Jessie McLachlan

(1835 – 1889)

In the beginning, Jessie was known as Janet McIntosh, born in Inverness to William McIntosh (Sawyer) and Ann Kennedy. In the 1841 census when Jessie was all but six she is recorded as living with her father and mother at Shore Street with her five siblings. Jessie’s eldest sibling Mary McIntosh had already moved out from the family home.

Within the 1851 census, unfortunately, Ann, Jessie’s mother is not listed and her Father William is recorded as being a flesher. William, Jessie, and Jessie’s younger brother John are all living at 51 Upper Kessock Street. At this point, Jessie is sixteen and working as a house servant. According to newspaper reports after Jessie’s mother passed away she was the eldest girl left at home but did attend the school at Merkinch for several years.

Jessie’s first position within service was at a public house in Nairn after which she returned to Inverness to take a position as servant within her sister Mary’s public house ‘at the shore’. After a year working for Mary, young Jessie was seventeen and decided she would leave her position. From Inverness to Helensburgh on the West Coast of Scotland Jessie travelled 150 Miles to her new position at Rock Bank house, home of the honourable Robert Walker where she would be employed as nurse maid. It is believed Jessie carried a certificate of good character with her, signed by Clergymen and many respectable parties.

After eighteen months at Rock Bank House Jessie decided that it was time for a change. Taking a new position as House Maid within Rock Forth House, home of the Provost Walker and a relation of her previous employer. Jessie remained at the house of Provost Walker for six months before taking leave of Helensburgh for the City of Glasgow.

Upon arriving in Glasgow in approximately the year of 1854 Jessie took a position in the home of A.B Glen as Nurse-Maid. The address was 3 Hamilton Crescent, Partick. After six months with the Glen family Jessie moved on to her next place of employment with Alex King, Esq, M.D, 37 Bath Street, Anderston as a Table Maid. Jessie only stayed as Table Maid with the King family for three or four months before her next position working for John Fleming at 17 Sandyford Place as House Maid to the Fleming family. Jessie remained in this position until the day of her Wedding to James McLachlan a Seaman of Greenock. Their wedding took place on the 29th of September 1858 in Bath Street and according to the terms of the Free Church of Scotland. On the day of her wedding Jessie listed her residence as being Green Bank Cottage, Greenock.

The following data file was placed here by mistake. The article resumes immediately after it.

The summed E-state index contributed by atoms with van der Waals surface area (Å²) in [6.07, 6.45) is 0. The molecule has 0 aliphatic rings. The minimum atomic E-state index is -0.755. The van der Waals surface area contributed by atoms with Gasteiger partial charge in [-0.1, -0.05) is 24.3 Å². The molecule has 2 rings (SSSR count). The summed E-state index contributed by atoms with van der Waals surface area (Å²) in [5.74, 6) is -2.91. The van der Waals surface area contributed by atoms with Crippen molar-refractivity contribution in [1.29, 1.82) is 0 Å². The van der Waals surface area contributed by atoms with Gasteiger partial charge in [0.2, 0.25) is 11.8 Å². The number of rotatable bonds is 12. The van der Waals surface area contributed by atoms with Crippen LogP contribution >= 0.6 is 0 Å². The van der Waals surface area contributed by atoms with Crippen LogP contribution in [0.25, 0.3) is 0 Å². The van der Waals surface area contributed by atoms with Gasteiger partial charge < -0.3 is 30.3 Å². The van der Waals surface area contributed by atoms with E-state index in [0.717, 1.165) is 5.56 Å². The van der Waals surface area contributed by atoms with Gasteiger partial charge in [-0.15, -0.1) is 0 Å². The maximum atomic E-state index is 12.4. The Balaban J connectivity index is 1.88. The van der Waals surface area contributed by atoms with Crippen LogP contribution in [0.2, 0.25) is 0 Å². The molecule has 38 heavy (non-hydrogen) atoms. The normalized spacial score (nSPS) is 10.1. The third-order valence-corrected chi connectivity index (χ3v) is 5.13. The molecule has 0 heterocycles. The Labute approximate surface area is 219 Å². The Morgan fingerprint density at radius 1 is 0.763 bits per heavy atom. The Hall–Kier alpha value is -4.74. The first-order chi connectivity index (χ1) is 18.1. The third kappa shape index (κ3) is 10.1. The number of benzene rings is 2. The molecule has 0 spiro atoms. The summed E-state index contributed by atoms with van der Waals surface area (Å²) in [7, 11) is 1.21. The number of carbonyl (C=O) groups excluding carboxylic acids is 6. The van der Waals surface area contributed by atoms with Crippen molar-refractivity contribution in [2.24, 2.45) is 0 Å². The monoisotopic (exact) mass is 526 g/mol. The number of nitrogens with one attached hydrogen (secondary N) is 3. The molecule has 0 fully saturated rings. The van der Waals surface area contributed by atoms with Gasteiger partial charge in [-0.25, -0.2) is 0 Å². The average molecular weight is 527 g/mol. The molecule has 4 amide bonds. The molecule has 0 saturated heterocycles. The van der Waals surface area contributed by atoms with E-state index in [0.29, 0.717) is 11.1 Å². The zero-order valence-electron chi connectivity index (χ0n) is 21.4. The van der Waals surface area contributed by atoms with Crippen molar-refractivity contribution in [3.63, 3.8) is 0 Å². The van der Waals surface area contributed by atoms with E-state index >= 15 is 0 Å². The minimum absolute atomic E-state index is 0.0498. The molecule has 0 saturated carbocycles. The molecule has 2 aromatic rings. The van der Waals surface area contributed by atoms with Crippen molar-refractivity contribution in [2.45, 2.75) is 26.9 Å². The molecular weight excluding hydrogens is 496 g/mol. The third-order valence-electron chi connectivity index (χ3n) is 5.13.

Mr and Mrs McLachlan started out their life at 217 Elliot Street where they welcomed their son, James into the world at 3am in the morning of the 16th of June 1859. It is around this time that Jessie became ill. At one point between the years of 1859 and 1861 Jessie was confined to her bed, on Doctors’ orders for four months, and again for nearly six weeks. Jessie’s sister Ann McIntosh made a statement within which she spoke of Jessie’s ill health, her struggles with doctors fees, and the fact her sister had to pay women to come and take charge of her house, wash the family’s clothing, and take charge of her young son. On moving from Elliot Street, Jessie and James took up residence in Stobcross Street, during their time here Jessie was confined to bed for a stretch of five weeks. In the May of 1861, the McLachlan family moved from Stobcross Street to their new address of 182 Broomielaw, Jessie is said to have been carried the entire way.

It is at this address of 182 Broomielaw that the story of the Sandyford murder begins. Jessie McLachlan had remained friendly with Jessie McPherson from their time working together at 17 Sandyford Place. Jessie McPherson at one point attempted to open a grocery business in Grey-Street, some papers suggest that Jessie McLachlan did loan Jessie McPherson money when her grocery failed. The ladies were close personal friends, enough so that Jessie McPherson did tend to Jessie McLachlan during the birth of her son.

On the night of the 4th of July the ladies had agreed to meet, they tended to meet on a Friday as that is when Jessie McPherson had the most time. McPherson it is suggested was hopeful that the ‘ole deil’ would not be a bother and allow them to be alone. Jessie McLachlan had gathered a little black basket, she picked up her lodger Mrs Campbell’s bottle and had it filled with a gill and a half of rum at Montieths shop in Argyll Street, McLachlan also picked up some biscuits for them both, she then walked up North Street to the house at Sandyford.

17 Sandyford Place